Italy’s insurance monopoly
Italy’s insurance monopoly
«The Economist», 21 giugno 1911, pp. 1356-1357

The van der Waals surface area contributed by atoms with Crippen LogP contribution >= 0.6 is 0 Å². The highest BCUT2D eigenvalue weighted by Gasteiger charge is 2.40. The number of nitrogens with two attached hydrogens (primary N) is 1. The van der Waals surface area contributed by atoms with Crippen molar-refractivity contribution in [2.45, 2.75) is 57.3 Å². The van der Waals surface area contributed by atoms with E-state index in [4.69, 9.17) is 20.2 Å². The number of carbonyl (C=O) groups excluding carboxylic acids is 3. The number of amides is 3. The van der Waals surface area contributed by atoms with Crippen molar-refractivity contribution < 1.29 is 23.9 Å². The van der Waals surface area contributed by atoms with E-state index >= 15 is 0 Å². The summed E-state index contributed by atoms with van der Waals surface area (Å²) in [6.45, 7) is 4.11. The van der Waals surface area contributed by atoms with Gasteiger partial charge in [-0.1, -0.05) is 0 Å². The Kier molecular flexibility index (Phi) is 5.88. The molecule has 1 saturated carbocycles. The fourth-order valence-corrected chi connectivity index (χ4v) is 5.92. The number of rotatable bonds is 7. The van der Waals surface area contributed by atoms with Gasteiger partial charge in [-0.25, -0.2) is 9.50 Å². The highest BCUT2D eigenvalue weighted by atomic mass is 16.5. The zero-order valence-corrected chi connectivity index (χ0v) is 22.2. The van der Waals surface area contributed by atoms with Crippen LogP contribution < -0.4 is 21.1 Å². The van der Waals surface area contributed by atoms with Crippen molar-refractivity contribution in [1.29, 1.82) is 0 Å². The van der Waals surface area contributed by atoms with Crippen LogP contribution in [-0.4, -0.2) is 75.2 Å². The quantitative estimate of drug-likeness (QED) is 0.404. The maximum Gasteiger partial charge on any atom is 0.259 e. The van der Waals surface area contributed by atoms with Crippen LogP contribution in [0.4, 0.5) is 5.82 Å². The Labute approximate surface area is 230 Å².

With reference to our note on the subject last week, an Italian correspondent writes: – A Bill now before Parliament, brought in by the Ministry of Signor Giolitti, with the object of enforcing a State monopoly of life insurance, is marked by a glaring and contemptuous challenge to all the accepted principles of right. No indemnity is allowed to those whose property, goodwill, and means of life are seized on the pretext of a superior public interest. An article of the Bill expressly declares that the concerns to be expropriated will not be entitled to claim any compensation from the State. They will be bound to keep their present engagements, whereas their clients will be allowed either to keep or cancel their contracts. Once the Bill be passed into a law, no company or concern, either Italian or foreign, will be entitled to underwrite a new policy of life insurance. The business will be managed by the State through the “Istituto Nazionale di Assicurazioni”. Any Italian citizens who should attempt to elude the severe clauses of the new monopoly by insuring their lives through some foreign company will be liable to heavy pecuniary penalties, and, after a previous conviction, also to imprisonment. All this is conceived in the style of a rash and most violent socialism, and the Bill is a discredit to its author, the new Minister for Agriculture, Industry, and Commerce, Signor Nitti. We had expected far better statesmanship from the distinguished professor of the Naples University, who has been a brilliant Parliamentary critic of many Ministerial Bills in these last years. It is still more disheartening to find that this strange and absurd attempt has not provoked an immediate and open revolt in the Ministerial rank and file. It appears that Signor Giolitti expects to have the Bill passed into a law as soon as possible by his faithful majority in Parliament, his special object being to give his Socialist allies in Parliament and in the country some earnest of his intention to start a scheme of old-age pensions, to which, indeed, he proposes to dedicate the prospective profits of the State life insurance monopoly. But, apart from the grave mistake of confounding together two questions quite different and separate, it is by no way certain that the State will get any money at all from the new monopoly. The calculations of Signor Nitti seem to be utterly ungrounded, and there is a legitimate fear that (as has been the case with the railways monopoly) the “Istituto Nazionale di Assicurazioni” will result in a bitter disappointment for the taxpayer. In the meantime, this attempt to suppress the life insurance industry will involve the Government in some serious international misunderstandings. Many foreign companies are at present working throughout Italy in the life branches of insurance, and they have spent much money in order to secure the business of their Italian customers. Whether the letter of existing treaties be infringed or not, undoubtedly the spirit of internationl equity is violated by this insurance monopoly Bill.